Back and neck pain are two of the most common ailments. The pain may occur in the muscles, spinal joints, or nearby nerves. It can result from muscle strain, damaged spinal disks (the cushions between the vertebrae), poor posture, being overweight, pregnancy, some forms of arthritis, kidney infection, and several other factors.
More and more, allopathic doctors are beginning to recognize the benefits of several alternative therapies -- in particular chiropractic, osteopathy, and acupuncture -- in the treatment of back and neck pain.
Chiropractic Medicine for Back and Neck Pain
Chiropractic medicine, with its emphasis on the spine, is particularly effective in easing pain and improving function in the back and neck. The therapy works on the basis that misalignments in the vertebrae interfere with the nervous system, which prevents the body from operating at its peak. Adjustments and manipulations, performed with the chiropractor's hands, can return any misaligned vertebrae to their ideal positions. The body is then ready to take over the healing process.
A chiropractic examination includes palpations (examination with the hands) and sometimes X-rays. A treatment for back pain may include "short-lever" thrusts to specific points on the spine, often performed by the chiropractor once a week or more until the pain is reduced. Instruction for the patient in exercising and posture is also included.
Many research trials have shown that manipulation is an effective treatment for several types of lower-back pain, especially in cases in which the pain comes on strongly and suddenly. In addition, a survey of patients with lower-back pain reported that those who went to chiropractors were more satisfied with their treatment than those who saw medical doctors.
Only a trained practitioner is qualified to perform chiropractic techniques. In addition to adjustments, some chiropractors may add dietary changes and other therapies to their treatments.
Yoga for Back and Neck Pain
Yoga teaches good posture and deep, relaxed breathing and strengthens and limbers the muscles. All of these benefits can ease back and neck pain and prevent injuries and strains from recurring. The mix of yoga exercises and movements depends on the cause of the pain and where it is located. The sessions usually last from 20 to 60 minutes and are performed from once a week to every day. Of course, it's preferable to prevent back and neck pain with yoga rather than to treat it.
Here's a sample yoga exercise -- the "cat stretch" -- that's often recommended for lower-back pain:
- Wear comfortable clothing.
- Get on your hands and knees. Placing your hands shoulder distance apart and your knees hip distance apart, look straight ahead. Your arms and back should be straight, as if you are a table.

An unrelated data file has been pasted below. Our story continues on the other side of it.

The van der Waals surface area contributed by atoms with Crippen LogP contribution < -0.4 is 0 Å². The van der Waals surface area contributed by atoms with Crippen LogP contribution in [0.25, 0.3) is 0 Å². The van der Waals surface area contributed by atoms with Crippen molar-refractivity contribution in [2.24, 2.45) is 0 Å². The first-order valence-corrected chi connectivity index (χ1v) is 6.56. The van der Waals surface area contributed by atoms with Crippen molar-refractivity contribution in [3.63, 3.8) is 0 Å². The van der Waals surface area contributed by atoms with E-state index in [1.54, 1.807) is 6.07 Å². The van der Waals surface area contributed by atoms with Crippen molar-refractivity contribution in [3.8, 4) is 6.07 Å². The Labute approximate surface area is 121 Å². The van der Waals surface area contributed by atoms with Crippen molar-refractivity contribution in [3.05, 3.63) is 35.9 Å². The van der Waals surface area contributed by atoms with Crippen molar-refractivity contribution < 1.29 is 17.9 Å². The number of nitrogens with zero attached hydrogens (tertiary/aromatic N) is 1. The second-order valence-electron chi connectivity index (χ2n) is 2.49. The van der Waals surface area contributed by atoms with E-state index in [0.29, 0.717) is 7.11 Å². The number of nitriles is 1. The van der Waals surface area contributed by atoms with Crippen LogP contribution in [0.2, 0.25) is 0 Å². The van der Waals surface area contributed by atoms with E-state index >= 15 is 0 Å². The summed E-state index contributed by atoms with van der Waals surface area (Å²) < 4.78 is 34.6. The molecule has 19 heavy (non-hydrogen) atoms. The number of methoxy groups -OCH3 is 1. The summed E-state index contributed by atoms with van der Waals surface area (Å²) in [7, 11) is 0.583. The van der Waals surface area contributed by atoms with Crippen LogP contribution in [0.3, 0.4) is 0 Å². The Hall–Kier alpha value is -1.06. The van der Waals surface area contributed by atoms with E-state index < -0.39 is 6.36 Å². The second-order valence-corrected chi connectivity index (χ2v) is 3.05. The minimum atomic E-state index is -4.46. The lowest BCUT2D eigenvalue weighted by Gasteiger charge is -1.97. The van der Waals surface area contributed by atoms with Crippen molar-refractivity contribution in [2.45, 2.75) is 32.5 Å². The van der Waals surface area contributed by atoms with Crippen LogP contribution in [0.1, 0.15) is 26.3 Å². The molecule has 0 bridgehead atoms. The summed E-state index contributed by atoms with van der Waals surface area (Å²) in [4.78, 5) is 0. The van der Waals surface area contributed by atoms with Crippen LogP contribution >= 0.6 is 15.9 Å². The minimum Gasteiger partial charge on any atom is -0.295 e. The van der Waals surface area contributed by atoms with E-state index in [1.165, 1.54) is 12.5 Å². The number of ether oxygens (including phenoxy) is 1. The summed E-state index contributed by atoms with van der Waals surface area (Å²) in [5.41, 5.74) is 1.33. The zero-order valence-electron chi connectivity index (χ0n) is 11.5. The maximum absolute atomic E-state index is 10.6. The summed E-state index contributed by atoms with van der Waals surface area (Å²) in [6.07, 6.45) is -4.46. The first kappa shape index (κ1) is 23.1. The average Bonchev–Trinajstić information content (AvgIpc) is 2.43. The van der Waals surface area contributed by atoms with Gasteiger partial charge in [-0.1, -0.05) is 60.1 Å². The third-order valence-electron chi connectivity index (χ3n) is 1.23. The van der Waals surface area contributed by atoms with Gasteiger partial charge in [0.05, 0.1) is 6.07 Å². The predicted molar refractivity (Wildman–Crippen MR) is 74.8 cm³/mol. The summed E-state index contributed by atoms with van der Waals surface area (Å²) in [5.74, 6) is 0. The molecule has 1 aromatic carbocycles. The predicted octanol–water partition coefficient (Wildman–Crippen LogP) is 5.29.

- Inhale deeply.
- As you exhale, slowly and gently arch your back up, tighten your stomach, and hang your head down. Hold for several seconds.
- As you inhale, slowly and gently arch your back down and lift your head up. Hold this position for several seconds.
- Repeat four times.
Bodywork for Back and Neck Pain
Several forms of bodywork can improve movement and posture, relieve pain, and aid in the healing process. Massage is perhaps the most recognized bodywork therapy for this type of pain. It relaxes muscles and increases blood circulation to the area (crucial to the healing process).
Several studies have shown that people with back pain receive positive results with forms of Swedish massage. In particular, deep-tissue massage can ease long-held muscle tension. As the name implies, it involves the application of firm pressure and slow strokes to muscle layers deep below the skin surface. One word of caution: The sudden and severe onset of pain will require time to heal before beginning deep-tissue massage treatments.
Other bodywork therapies can also be helpful in treating back and neck pain:
- Alexander Technique offers simple, guided exercises that enhance posture, ease pain and tension, and allow better, more efficient use of the body.
- Feldenkrais Method teaches new ways to move the body, helping to relax cramped or tense muscles.
In addition to specific exercises, the Alexander Technique offers tips to perform everyday activities better. The following are some of those tips:
- Sit with your back firmly against the back of a chair. If the chair offers poor support, put a small pillow between your lower back and the chair.
- Also, when sitting, pull the chair in close to the desk or table. Do not lean over the desk.
- Beware of low handrails. Do not hunch your shoulders to grip them. Instead, keep good posture and only run your fingers along the rail to guide you.
Osteopathy for Back and Neck Pain
Osteopathic medicine holds much promise for people with back and neck pain. Similar to chiropractic, this therapy recognizes misalignments of the spine. Osteopathy takes a broad view of the body and sees misalignments as blocking healthy blood flow and nervous system functioning.
Treatment of back and neck pain can include manipulation of the back, arms, legs, and other joints, as well as massage and instructions on proper posture. The osteopath also looks to see if seemingly unrelated health problems, such as sinus problems, are contributing to the back or neck pain. Finally, the osteopath may prescribe drugs or surgery if necessary. Researchers have shown that osteopathic manipulation of the spine can restore function to backs that were immobilized by lower-back pain.
A licensed doctor of osteopathy is the only person qualified to use osteopathic manipulation. However, many specific therapies similar to osteopathic manipulation (chiropractic adjustment, naturopathic manipulation, bodywork techniques) can be prescribed for back and neck pain and are performed by various practitioners.